Some degree of invoice delinquency is simply unavoidable.  Be it a dispute regarding the service performed, solvency issues on behalf of the customer, or just people looking for a free ride – certain customers just do not pay their bills.  There are certainly means to address these customers, but there are also steps you can take as a small business in Georgia to minimize delinquent invoice accounts.

Keep your cool.  It is a natural reaction to become hostile with a customer who will not pay their bill after you have performed a valid service.  While you have every right to be frustrated, taking it out on the customer will be of no service in getting that bill paid.  Once hostility is introduced to the matter at hand, cooperation likely goes out the window.

Stay Organized.  This is critical in dealing with overdue invoices from a customer.  Businesses need to have great documentation of outstanding receivables, including each invoice delivered and the respective due date.  It should also monitor each time the customer received correspondence from the business, and the means by which this was done (mail, email, or phone).  Debt collection law in Georgia can be complicated, and keeping records like this will ultimately help down the road should the dispute turn into a lawsuit.

Remain Diligent.  While you may feel that you are at the mercy of the client, remember that this is a valid debt.  While remaining respectful, you should use every tool at your disposal to be paid for the work you have performed.  Regularly contact the customer.  It may be an honest mistake at first, and simply reminding the customer of the bill does the trick.  This can be done via a quick phone call or resending of the invoice.  If this does not work, you can institute a deadline for payment.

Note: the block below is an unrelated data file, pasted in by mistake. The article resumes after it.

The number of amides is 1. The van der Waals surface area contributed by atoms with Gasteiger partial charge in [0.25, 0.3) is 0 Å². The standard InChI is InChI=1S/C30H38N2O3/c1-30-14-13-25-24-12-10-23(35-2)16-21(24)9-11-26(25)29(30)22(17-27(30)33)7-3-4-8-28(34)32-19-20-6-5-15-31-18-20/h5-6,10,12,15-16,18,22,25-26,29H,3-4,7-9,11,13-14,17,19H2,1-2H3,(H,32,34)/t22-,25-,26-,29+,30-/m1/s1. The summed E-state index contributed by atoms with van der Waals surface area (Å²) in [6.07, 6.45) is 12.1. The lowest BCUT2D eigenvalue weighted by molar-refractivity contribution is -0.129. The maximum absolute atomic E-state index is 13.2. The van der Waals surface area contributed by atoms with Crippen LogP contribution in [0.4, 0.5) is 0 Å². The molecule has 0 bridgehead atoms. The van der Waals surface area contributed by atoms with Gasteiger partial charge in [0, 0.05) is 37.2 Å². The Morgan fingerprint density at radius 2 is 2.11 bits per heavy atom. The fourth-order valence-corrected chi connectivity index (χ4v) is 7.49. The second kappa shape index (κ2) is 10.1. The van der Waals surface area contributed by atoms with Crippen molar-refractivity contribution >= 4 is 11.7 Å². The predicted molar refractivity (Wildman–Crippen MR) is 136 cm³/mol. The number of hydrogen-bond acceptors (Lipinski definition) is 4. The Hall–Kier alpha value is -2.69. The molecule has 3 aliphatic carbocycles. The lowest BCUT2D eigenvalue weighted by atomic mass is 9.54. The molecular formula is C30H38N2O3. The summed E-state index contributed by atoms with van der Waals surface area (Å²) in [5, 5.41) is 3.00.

Know your options.  If you have followed all of the steps above and still gotten nowhere, it may be time to hire some help.  Many debts in Georgia can be considered delinquent after 90 days, at which point it is possible to take legal action.  Introducing a collections attorney can help to navigate the legalities of debt collection while turning up the pressure on the delinquent client.  If all else fails, this attorney can file a lawsuit for the debt.  An experienced attorney will be able to walk you through all of the necessary requirements for taking action of last resort.

If you have questions regarding a delinquent debt for your Georgia business and need some answers, let us help!  Thrift & McLemore’s attorneys are qualified in the State of Georgia to collect debts on behalf of their clients.  Contact Thrift & McLemore by email at [email protected] or by phone at 678-784-4150 to discuss how we can help you and your organization collect on your receivables and delinquent debts.

Collecting on your Georgia Commercial Debt through Garnishments

As a creditor in Georgia, and especially one experiencing delinquent debts, your first objective is to pursue any legal means to obtain satisfaction of the debt owed to you.

Lawyer Atlanta GA

There are many ways for creditors to collect this delinquent debt, with varying degrees of difficulty, all of which depend on how hard the debtor intends to fight payment.

The easiest and most commonly adopted approach involves the use of a qualified attorney or debt collection agent.  This individual or entity will begin by sending either a demand letter or otherwise attempting to contact the delinquent debtor to amicably resolve the debt and get the creditor paid.  Unfortunately, this approach has mixed success.

More common in Commercial debt collection matters, due to the sophistication of parties, and contractual nature of the agreements, the creditor must go to court and receive judgement on delinquent debt in their favor, which then entitles them to act in regards to compel payment.  This judgement is a declaration by the court that the debt is valid, and the creditor can now seek to enforce the debt.